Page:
Possessive pronouns refer to something which belongs to someone or something. They can take the place of both the pronoun and the noun which is possessed, and they’re generally found at the end of the clause or sentence. The possessive pronouns are mine, yours, his, hers, ours, yours, theirs and whose.
The green shirt is mine; the red one is his.
The first clause mentions the subject (the green shirt), and the possessive pronoun mine makes it clear that the speaker owns the shirt; the second clause uses the pronoun one to replace shirt, and the pronoun his to show the red shirt belongs to some man who has been previously mentioned (or otherwise clarified: the speaker could be pointing to him).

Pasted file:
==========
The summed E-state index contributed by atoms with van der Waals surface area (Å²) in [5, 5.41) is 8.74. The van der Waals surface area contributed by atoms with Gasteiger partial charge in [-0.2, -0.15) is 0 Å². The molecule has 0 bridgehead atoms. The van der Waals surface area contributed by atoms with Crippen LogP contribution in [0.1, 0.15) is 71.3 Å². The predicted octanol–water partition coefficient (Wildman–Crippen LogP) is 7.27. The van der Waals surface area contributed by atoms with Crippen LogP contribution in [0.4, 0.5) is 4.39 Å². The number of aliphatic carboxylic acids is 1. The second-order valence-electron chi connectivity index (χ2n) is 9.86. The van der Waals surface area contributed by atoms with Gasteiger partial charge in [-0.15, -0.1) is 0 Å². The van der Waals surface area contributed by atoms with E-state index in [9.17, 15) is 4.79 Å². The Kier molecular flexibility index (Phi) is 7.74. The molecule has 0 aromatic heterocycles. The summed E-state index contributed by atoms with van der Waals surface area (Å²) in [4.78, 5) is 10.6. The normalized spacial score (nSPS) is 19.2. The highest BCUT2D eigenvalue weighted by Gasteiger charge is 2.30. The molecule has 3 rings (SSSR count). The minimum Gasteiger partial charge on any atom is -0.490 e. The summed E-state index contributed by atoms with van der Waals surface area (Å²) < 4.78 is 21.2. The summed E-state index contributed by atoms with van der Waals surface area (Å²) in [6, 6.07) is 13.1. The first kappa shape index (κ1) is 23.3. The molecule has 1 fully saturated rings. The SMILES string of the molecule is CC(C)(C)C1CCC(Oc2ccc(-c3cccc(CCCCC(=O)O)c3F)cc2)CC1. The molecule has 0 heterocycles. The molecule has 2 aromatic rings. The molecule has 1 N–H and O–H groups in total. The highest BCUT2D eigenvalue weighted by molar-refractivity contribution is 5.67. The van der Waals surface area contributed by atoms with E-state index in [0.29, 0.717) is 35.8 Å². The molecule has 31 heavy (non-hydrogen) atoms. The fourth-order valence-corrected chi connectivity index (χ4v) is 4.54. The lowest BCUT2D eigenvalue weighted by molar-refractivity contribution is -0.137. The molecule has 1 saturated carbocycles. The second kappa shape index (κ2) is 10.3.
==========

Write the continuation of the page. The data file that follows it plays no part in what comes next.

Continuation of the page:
The green shirt is mine; the red is his.
This sentence is a little more informal, but it’s still perfectly clear.
After the hurricane, the survivors rescued whatever was theirs.
That house is ours.
Whose pen is this?
Possessive determiners replace just the person who owns the item. They must always be followed by a noun. The possessive determiners are my, your, his, her, its, our, your, and their.
My house or yours?
My is the possessive determiner, which is followed by the noun house.
The woman fluffed up her hair.
The bird added a small stick to its nest.
Where did your brother get to now?
Did they get their tax-return yet?